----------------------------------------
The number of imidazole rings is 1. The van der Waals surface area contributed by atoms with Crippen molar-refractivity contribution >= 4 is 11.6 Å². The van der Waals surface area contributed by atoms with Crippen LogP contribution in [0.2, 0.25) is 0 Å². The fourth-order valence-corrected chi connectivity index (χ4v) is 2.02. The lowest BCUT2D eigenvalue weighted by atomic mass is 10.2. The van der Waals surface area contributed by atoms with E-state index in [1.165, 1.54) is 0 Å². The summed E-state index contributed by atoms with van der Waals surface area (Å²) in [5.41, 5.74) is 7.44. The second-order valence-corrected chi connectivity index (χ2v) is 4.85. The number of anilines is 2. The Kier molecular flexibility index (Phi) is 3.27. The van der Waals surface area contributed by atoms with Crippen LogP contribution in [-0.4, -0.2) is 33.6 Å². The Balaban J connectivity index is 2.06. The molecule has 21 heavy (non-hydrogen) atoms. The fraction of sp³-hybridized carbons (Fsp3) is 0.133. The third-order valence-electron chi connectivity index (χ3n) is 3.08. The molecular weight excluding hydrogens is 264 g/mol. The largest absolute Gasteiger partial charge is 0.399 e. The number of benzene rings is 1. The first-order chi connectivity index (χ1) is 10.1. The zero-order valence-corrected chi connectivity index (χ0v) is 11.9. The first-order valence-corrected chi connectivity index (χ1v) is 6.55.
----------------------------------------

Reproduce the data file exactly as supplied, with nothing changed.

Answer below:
The number of imidazole rings is 1. The van der Waals surface area contributed by atoms with Crippen molar-refractivity contribution >= 4 is 11.6 Å². The van der Waals surface area contributed by atoms with Crippen LogP contribution in [0.2, 0.25) is 0 Å². The fourth-order valence-corrected chi connectivity index (χ4v) is 2.02. The lowest BCUT2D eigenvalue weighted by atomic mass is 10.2. The van der Waals surface area contributed by atoms with E-state index in [1.165, 1.54) is 0 Å². The summed E-state index contributed by atoms with van der Waals surface area (Å²) in [5.41, 5.74) is 7.44. The second-order valence-corrected chi connectivity index (χ2v) is 4.85. The number of anilines is 2. The Kier molecular flexibility index (Phi) is 3.27. The van der Waals surface area contributed by atoms with Crippen LogP contribution in [-0.4, -0.2) is 33.6 Å². The Balaban J connectivity index is 2.06. The molecule has 21 heavy (non-hydrogen) atoms. The fraction of sp³-hybridized carbons (Fsp3) is 0.133. The third-order valence-electron chi connectivity index (χ3n) is 3.08. The molecular weight excluding hydrogens is 264 g/mol. The largest absolute Gasteiger partial charge is 0.399 e. The number of benzene rings is 1. The first-order chi connectivity index (χ1) is 10.1. The zero-order valence-corrected chi connectivity index (χ0v) is 11.9. The first-order valence-corrected chi connectivity index (χ1v) is 6.55.